Benches, metal candlesticks, urns, Pennsylvania Dutch wedding chests and textiles further accent the rooms, reflecting colors of the paintings. “Even if you were only interested in Pennsylvania Dutch chests, we have a fabulous collection,” says Mr. Butler. There also is an extensive collection of pottery by filmmaker Jean Renoir, son of Pierre Auguste, the painter. There are 180 Renoir paintings in the collection, and almost as many Matisses and Cézannes.

Under a Gaugin is a 1763 chest with a silver teapot, the spout of which mimics the shape of a branch that is reflected in the water in the painting, Mr. Butler points out. “(Dr. Barnes) may have been a practical joker,” quips Mr. Butler. “His secretary described him as a cross between Albert Einstein and Groucho Marx.” Flanking a Renoir in which two full-bodied nudes are depicted are two very wide chairs.

Works in the collection are not permitted to travel or be on loan, but during a period of renovation in the ’90s, a group of 80 pieces toured.

Stressing the educational mission of the Foundation, Mr. Butler says this is one of the few places where students can study with original works of art. They pay $1,000/year for 28 weeks of two-hour classes.

As we walk through the galleries, we encounter a group of students, many of whom appear to be retirees. Two instructors on staff studied under Dr. Barnes, who died in 1951 in an automobile accident while in his 70s. Harry Sefarbi was a student of Dr. Barnes in 1946 and has taught here since 1953. He recalls when most of the students were artists and classes were free.

Mr. Sefarbi, who is carrying on Dr. Barnes’ mission of teaching students how to see, explains how the “‘American Room’ illustrates the variety of adopted influences that make up the American tradition, such as the influence of Matisse on Glackens, Fauvism on Maurer, Post-Impressionism on Prendergast.”

In another room, containing paintings by Matisse, Modigliani, Picasso and others, the theme is the elbow, pictured in three-quarters of the works.

Other artists of note include the Ashcan School artist William Glackens, a high-school classmate of Dr. Barnes and a good friend with whom Dr. Barnes entrusted a sum of money for acquiring artwork while on his honeymoon to Paris; Horace Pippin; Redon; Marsden Hartley; Utrillo; and Demuth.

The existing gallery will become a study center and classrooms for the arboretum.    “(Dr. Barnes) wanted people of all walks of life to see and appreciate art,” says Mr. Butler. “He believed it would help people in their daily lives and creative thought processes.”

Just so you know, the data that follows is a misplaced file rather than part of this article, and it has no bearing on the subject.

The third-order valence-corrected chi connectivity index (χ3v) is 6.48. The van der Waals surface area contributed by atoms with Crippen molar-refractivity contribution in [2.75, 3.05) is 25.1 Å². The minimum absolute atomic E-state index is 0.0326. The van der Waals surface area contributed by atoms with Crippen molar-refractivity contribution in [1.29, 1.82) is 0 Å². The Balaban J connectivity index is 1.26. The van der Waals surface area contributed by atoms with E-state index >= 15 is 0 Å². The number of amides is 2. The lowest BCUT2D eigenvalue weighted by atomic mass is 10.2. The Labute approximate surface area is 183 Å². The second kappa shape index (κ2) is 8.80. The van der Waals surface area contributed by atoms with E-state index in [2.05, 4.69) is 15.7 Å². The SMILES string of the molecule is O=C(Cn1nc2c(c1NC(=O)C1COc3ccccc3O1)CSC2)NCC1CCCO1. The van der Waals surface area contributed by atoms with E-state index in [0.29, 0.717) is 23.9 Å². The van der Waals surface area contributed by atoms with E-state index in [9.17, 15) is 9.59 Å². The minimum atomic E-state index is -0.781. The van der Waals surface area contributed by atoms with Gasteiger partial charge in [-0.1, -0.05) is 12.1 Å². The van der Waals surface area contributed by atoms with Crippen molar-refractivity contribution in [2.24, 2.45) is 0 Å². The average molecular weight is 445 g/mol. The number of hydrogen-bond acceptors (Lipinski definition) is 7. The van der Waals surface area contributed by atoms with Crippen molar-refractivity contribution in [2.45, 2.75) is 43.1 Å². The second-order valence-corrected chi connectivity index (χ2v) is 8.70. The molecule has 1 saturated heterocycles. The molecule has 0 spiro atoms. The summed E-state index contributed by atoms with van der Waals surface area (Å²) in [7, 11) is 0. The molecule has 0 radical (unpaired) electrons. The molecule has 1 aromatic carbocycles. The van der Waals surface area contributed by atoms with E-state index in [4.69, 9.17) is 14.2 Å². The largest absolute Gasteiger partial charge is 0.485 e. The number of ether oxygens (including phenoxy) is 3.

The Barnes Foundation, 300 North Latch’s Lane, Merion, Pa. welcomes visitors Fri.-Sun., 9:30 a.m.-5 p.m. Sept.-June and Wed.-Fri., 9:30 a.m.-5 p.m., July-Aug. Reservations must be made 30 days in advance. Admission costs $10, on-site parking $10. Audio tours $7. For information and to make reservations, call (610) 667-0290.

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3 Responses to Jewel of Pennsylvania

  1. Haven’t seen this collection before but after reading this I want to. Interesting how Dr. Barnes seemed to have gift of looking into the future by buying works of art from these artists before they were widely embraced. Also interesting how he arranged these by the way the artists saw things.

  2. A.C.B. says:

    There is much that is accurate in this report, but some is not. (I am a former student and teacher at Barnes, and am one of those people who has been actively opposed to removing the art from Merion.) The innacuracies that I noticed are:

    1. Dr. Barnes not only had “prescient taste” he had a powerful intellect, and it was that which informed his choice of art and his ideas about education.
    2. It was John Dewey who encouraged Barnes to start a school in order to put their ideas into practice, and the Foundation functioned as a school for art and horticulture, and nothing else.
    3. I don’t know of anyone educated in the ideas of Barnes and Dewey who regards the ensembles as Barnes’ “artistic contribution.” They are just a part of his profound contribution to education in art, and just one way of seeing the paintings–which for seventy years were moved for the purposes of instructing the students, until the administration put an end to this practice in the 1990s.
    4. Reservation are sometimes needed “weeks in advance” but more often they are not needed far ahead. They often can be obtained less than a week before a visit and sometimes a day ahead.
    5. I don’t know Mr. Butler, but he is not a reliable source of information about the art. To wit:

    a. What evidence is there that “There are more famous paintings in this room….” ? None.
    b. Barnes never said anything about reading “more at home”. Nevertheless Mr. Butler is right that Barnes wanted the viewer to think for her/himself in the absence of labels. So, one must ask why the Barnes Foundation offers headsets that tell you what you are seeing?
    c. Barnes and Matisse were not friends. As far as I know they met only twice: when Matisse first visited and was hired to produce the mural, and after the mural was installed.
    d. In 2002 the trustees of the Barnes Foundation asked for permission to loan the paintings, and this was granted in 2004.
    e. There are many places where students can study original works of art, but it is only at the Barnes Foundation that the emphasis is on the qualities expressed through the painting itself, and NOT on the qualities expressed through or by the artist or his/her character, or someone analyzing said artist.

    6. Sadly, Mr. Sefarbi died in September 2009.

  3. Pingback: The Artful Blogger! » Last Chance in Merion